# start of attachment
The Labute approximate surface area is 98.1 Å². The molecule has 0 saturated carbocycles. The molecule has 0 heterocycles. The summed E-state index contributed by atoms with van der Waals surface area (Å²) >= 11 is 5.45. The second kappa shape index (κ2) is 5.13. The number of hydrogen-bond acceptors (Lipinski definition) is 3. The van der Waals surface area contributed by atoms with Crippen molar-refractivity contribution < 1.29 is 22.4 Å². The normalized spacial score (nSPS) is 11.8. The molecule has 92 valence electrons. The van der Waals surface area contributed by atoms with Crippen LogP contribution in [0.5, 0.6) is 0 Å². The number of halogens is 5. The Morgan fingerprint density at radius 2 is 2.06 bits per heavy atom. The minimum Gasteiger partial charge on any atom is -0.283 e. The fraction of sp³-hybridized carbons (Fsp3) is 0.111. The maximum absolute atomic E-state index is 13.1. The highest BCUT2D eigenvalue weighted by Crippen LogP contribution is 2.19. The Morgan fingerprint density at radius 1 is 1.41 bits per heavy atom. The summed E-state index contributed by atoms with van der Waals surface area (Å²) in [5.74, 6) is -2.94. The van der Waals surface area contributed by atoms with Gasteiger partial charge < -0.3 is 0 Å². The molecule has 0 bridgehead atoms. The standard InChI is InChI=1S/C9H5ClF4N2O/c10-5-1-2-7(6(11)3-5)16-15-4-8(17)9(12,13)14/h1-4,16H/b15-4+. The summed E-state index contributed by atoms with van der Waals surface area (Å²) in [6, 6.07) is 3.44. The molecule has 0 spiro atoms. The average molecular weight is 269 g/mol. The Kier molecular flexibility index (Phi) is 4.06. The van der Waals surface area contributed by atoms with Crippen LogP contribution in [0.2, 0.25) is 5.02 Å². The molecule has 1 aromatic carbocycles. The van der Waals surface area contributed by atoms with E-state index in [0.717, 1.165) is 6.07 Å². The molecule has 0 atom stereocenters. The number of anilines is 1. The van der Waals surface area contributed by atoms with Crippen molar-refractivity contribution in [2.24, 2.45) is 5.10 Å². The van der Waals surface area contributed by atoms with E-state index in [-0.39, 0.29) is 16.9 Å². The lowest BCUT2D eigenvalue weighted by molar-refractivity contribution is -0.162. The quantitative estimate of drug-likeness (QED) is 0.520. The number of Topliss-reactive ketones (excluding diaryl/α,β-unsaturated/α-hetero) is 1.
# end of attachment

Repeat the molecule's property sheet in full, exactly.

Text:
The Labute approximate surface area is 98.1 Å². The molecule has 0 saturated carbocycles. The molecule has 0 heterocycles. The summed E-state index contributed by atoms with van der Waals surface area (Å²) >= 11 is 5.45. The second kappa shape index (κ2) is 5.13. The number of hydrogen-bond acceptors (Lipinski definition) is 3. The van der Waals surface area contributed by atoms with Crippen molar-refractivity contribution < 1.29 is 22.4 Å². The normalized spacial score (nSPS) is 11.8. The molecule has 92 valence electrons. The van der Waals surface area contributed by atoms with Crippen LogP contribution in [0.5, 0.6) is 0 Å². The number of halogens is 5. The Morgan fingerprint density at radius 2 is 2.06 bits per heavy atom. The minimum Gasteiger partial charge on any atom is -0.283 e. The fraction of sp³-hybridized carbons (Fsp3) is 0.111. The maximum absolute atomic E-state index is 13.1. The highest BCUT2D eigenvalue weighted by Crippen LogP contribution is 2.19. The Morgan fingerprint density at radius 1 is 1.41 bits per heavy atom. The summed E-state index contributed by atoms with van der Waals surface area (Å²) in [5.74, 6) is -2.94. The van der Waals surface area contributed by atoms with Gasteiger partial charge < -0.3 is 0 Å². The molecule has 0 bridgehead atoms. The standard InChI is InChI=1S/C9H5ClF4N2O/c10-5-1-2-7(6(11)3-5)16-15-4-8(17)9(12,13)14/h1-4,16H/b15-4+. The summed E-state index contributed by atoms with van der Waals surface area (Å²) in [6, 6.07) is 3.44. The molecule has 0 spiro atoms. The average molecular weight is 269 g/mol. The Kier molecular flexibility index (Phi) is 4.06. The van der Waals surface area contributed by atoms with Crippen LogP contribution in [0.2, 0.25) is 5.02 Å². The molecule has 1 aromatic carbocycles. The van der Waals surface area contributed by atoms with E-state index in [0.717, 1.165) is 6.07 Å². The molecule has 0 atom stereocenters. The number of anilines is 1. The van der Waals surface area contributed by atoms with Crippen molar-refractivity contribution in [2.24, 2.45) is 5.10 Å². The van der Waals surface area contributed by atoms with E-state index in [-0.39, 0.29) is 16.9 Å². The lowest BCUT2D eigenvalue weighted by molar-refractivity contribution is -0.162. The quantitative estimate of drug-likeness (QED) is 0.520. The number of Topliss-reactive ketones (excluding diaryl/α,β-unsaturated/α-hetero) is 1.